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180-Degree Flight Tube from A. O. Nier Mass Spectrometer

  • 1938–1940
  • 25.5 in. H x 22 in. W
    Glass, metal
  • On display in Making Modernity
  • Gift of the Family of Alfred Nier
  • IG98:09.001


A. O. Nier was an American physicist who specialized in mass spectroscopy and the study of uranium. He was involved in the Manhattan Project, mainly in the design of the spectrographs used by the scientists creating the atomic bomb. After World War II, Nier focused his research on space science and the noble gases, designing the miniature mass spectrometers used on the Viking Lander spacecrafts to sample and measure the atmosphere of Mars.

A mass spectrometer is an instrument used to determine the mass of the molecules found in an unknown sample. The sample is ionized and then sent through a number of electric and magnetic fields, which are then read by an electronic detector that arranges the masses into a visible spectrum.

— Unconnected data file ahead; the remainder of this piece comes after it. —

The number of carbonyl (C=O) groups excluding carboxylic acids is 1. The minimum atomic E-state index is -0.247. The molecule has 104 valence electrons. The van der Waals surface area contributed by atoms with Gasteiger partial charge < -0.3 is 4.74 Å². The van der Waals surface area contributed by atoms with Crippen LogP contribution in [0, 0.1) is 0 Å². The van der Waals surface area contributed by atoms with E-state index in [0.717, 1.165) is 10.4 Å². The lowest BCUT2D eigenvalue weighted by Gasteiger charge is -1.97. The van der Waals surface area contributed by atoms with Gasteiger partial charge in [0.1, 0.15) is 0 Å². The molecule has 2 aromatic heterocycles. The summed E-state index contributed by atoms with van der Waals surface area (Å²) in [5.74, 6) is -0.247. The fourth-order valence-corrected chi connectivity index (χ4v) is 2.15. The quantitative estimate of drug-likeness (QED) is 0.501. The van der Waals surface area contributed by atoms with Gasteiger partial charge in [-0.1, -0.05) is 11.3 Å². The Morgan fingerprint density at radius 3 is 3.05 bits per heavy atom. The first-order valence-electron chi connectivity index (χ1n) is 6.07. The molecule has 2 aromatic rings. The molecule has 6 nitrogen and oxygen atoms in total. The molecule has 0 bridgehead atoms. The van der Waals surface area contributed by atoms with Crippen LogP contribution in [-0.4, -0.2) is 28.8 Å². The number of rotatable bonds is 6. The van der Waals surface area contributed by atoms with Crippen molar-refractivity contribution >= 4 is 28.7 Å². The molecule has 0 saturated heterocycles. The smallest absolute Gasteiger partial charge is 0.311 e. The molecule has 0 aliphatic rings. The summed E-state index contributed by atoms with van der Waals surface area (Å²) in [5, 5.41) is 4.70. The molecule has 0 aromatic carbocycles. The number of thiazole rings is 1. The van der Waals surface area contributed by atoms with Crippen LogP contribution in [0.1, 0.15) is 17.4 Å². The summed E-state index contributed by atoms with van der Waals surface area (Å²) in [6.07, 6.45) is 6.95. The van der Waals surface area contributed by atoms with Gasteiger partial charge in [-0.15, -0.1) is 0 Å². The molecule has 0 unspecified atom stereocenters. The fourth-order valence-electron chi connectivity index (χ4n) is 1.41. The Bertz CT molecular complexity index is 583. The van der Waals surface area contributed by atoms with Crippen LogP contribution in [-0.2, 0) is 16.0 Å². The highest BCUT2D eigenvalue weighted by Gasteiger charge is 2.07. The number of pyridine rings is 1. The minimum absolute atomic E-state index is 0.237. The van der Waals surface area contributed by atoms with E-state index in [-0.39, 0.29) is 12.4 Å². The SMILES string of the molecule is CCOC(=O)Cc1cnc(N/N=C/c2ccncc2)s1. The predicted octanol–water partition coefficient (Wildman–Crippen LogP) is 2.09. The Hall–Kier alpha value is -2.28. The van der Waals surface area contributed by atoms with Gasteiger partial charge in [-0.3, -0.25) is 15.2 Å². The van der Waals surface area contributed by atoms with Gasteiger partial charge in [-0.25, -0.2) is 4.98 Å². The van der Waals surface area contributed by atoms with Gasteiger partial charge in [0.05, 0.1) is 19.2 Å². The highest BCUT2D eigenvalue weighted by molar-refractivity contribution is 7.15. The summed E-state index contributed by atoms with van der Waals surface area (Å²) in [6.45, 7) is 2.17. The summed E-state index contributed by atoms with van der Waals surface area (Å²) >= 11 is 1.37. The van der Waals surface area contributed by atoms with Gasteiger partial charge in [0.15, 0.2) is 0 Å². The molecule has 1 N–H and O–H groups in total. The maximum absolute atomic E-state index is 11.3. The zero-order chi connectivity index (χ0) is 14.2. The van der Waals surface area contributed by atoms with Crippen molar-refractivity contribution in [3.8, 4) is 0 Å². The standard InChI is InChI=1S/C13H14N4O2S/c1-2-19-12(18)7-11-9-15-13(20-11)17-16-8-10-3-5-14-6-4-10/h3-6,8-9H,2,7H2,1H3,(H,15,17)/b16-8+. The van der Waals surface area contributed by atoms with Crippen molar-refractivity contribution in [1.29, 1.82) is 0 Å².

First Person: Alfred O.C. Nier

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Of Related Interest

Arnold O. Beckman

CHF’s Beckman Center for the History of Chemistry was started with a generous grant from the Arnold and Mabel Beckman Foundation in 1987.



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